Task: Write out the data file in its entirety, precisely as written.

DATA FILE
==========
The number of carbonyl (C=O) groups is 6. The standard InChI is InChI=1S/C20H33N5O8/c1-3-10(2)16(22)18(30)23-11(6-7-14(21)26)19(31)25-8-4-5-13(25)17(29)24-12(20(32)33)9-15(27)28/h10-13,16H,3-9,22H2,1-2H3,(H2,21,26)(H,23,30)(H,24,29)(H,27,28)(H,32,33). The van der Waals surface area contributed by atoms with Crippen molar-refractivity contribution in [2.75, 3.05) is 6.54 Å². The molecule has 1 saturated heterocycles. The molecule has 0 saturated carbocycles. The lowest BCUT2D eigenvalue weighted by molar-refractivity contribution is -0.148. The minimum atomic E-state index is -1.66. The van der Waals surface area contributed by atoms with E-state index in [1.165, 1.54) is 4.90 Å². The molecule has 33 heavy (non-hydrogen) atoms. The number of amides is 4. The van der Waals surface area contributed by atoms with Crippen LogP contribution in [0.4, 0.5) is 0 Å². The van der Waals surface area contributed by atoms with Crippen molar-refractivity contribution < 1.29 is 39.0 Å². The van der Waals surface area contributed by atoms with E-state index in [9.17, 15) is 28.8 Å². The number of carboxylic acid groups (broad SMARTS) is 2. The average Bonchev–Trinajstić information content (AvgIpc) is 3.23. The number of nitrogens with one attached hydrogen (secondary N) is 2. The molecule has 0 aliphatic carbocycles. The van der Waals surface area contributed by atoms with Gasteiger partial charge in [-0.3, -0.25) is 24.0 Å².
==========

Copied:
The number of carbonyl (C=O) groups is 6. The standard InChI is InChI=1S/C20H33N5O8/c1-3-10(2)16(22)18(30)23-11(6-7-14(21)26)19(31)25-8-4-5-13(25)17(29)24-12(20(32)33)9-15(27)28/h10-13,16H,3-9,22H2,1-2H3,(H2,21,26)(H,23,30)(H,24,29)(H,27,28)(H,32,33). The van der Waals surface area contributed by atoms with Crippen molar-refractivity contribution in [2.75, 3.05) is 6.54 Å². The molecule has 1 saturated heterocycles. The molecule has 0 saturated carbocycles. The lowest BCUT2D eigenvalue weighted by molar-refractivity contribution is -0.148. The minimum atomic E-state index is -1.66. The van der Waals surface area contributed by atoms with E-state index in [1.165, 1.54) is 4.90 Å². The molecule has 33 heavy (non-hydrogen) atoms. The number of amides is 4. The van der Waals surface area contributed by atoms with Crippen LogP contribution in [0.4, 0.5) is 0 Å². The van der Waals surface area contributed by atoms with Crippen molar-refractivity contribution < 1.29 is 39.0 Å². The van der Waals surface area contributed by atoms with E-state index in [9.17, 15) is 28.8 Å². The number of carboxylic acid groups (broad SMARTS) is 2. The average Bonchev–Trinajstić information content (AvgIpc) is 3.23. The number of nitrogens with one attached hydrogen (secondary N) is 2. The molecule has 0 aliphatic carbocycles. The van der Waals surface area contributed by atoms with Gasteiger partial charge in [-0.3, -0.25) is 24.0 Å².